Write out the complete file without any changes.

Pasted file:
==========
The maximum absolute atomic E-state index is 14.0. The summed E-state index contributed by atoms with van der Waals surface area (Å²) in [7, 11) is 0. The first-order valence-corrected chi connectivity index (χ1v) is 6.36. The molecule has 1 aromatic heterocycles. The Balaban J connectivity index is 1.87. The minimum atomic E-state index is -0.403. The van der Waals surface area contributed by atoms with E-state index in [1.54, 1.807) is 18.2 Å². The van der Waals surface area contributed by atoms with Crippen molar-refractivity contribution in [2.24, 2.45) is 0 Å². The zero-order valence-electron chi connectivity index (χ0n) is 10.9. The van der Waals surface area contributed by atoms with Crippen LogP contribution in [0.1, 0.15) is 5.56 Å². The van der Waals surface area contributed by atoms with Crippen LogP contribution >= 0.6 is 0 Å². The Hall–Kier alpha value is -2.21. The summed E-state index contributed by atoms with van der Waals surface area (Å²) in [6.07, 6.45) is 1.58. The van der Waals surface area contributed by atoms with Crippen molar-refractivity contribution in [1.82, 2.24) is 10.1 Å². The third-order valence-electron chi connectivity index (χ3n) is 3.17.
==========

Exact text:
The maximum absolute atomic E-state index is 14.0. The summed E-state index contributed by atoms with van der Waals surface area (Å²) in [7, 11) is 0. The first-order valence-corrected chi connectivity index (χ1v) is 6.36. The molecule has 1 aromatic heterocycles. The Balaban J connectivity index is 1.87. The minimum atomic E-state index is -0.403. The van der Waals surface area contributed by atoms with E-state index in [1.54, 1.807) is 18.2 Å². The van der Waals surface area contributed by atoms with Crippen molar-refractivity contribution in [2.24, 2.45) is 0 Å². The zero-order valence-electron chi connectivity index (χ0n) is 10.9. The van der Waals surface area contributed by atoms with Crippen LogP contribution in [0.1, 0.15) is 5.56 Å². The van der Waals surface area contributed by atoms with Crippen LogP contribution >= 0.6 is 0 Å². The Hall–Kier alpha value is -2.21. The summed E-state index contributed by atoms with van der Waals surface area (Å²) in [6.07, 6.45) is 1.58. The van der Waals surface area contributed by atoms with Crippen molar-refractivity contribution in [1.82, 2.24) is 10.1 Å². The third-order valence-electron chi connectivity index (χ3n) is 3.17.